HONG KONG : An American father-of-two has killed himself in a Taiwan court after being given a four-year prison sentence. English teacher Tyrel Martin Marhanka plunged a pair of scissors into his neck and severed his arteries on Thursday at the Changhua District Court, moments after a judge handed him the jail term for possessing marijuana and opium. The 41-year-old, who used to live in Illinois, reportedly turned to the translator, who told him the punishment, and said: 'Four years?'
The Taipei Times reported that he was then asked if he wanted to appeal the sentence, but refused. After incident He was rushed to a hospital but could not be saved. A prison term of up to seven years was possible, but the court gave him a lesser sentence of four years because he had not sold marijuana and was growing it for his own use.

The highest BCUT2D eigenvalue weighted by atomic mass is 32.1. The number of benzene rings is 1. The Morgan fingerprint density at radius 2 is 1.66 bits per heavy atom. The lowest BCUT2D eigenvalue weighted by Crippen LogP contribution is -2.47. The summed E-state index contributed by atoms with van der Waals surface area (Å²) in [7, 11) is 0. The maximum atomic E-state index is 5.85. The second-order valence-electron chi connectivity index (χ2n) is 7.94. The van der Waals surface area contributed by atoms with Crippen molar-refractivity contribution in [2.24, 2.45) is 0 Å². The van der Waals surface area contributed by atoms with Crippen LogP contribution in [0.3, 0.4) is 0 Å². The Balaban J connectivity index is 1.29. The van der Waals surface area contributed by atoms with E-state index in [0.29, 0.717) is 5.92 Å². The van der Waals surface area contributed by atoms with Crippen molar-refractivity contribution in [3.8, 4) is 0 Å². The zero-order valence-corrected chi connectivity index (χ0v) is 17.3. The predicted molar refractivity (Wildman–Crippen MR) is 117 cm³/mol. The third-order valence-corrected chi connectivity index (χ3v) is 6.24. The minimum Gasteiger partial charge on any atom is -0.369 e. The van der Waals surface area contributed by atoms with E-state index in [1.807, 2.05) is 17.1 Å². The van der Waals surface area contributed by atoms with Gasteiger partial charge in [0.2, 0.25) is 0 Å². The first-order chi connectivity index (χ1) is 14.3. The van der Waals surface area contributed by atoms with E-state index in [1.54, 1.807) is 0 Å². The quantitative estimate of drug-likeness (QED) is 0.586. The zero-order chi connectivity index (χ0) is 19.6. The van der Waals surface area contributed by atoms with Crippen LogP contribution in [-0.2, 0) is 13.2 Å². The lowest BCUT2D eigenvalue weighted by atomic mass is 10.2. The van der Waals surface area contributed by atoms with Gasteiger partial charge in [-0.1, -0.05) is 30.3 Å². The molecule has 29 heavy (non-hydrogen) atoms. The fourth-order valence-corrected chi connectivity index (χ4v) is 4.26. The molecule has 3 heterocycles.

Meanwhile he said I don’t want to live any more,” he said, before taking out two metal objects, apparently a disassembled pair of scissors, and then cutting his neck, the newspaper reported. The court said it felt “deep regret” at Mr. Marhanka’s death. An initial investigation found a magazine that he seemed to have used to conceal the scissors. A metal detector apparently did not uncover the scissors when he entered the building. The court said that the building did not have enough space for a more advanced scanner but that it would install X-ray machines in a new building.
Marahanka was not in detention before the hearing, and did not show any outward indications of suicidal impulses, the court said. Mr. Marhanka had a wife and two children in Taiwan and had lived there for several years. He had worked as an English teacher, but his neighbors said he lost his job after he was charged in the marijuana case, the Central News Agency reported. His death is likely to raise questions about security standards in Taiwan’s judicial system. Last year, inmates in a prison in southern Taiwan used scissors from a workshop to take guards hostage. They broke into a prison armory to seize firearms, which six of the inmates used to kill themselves, prompting calls for improved oversight.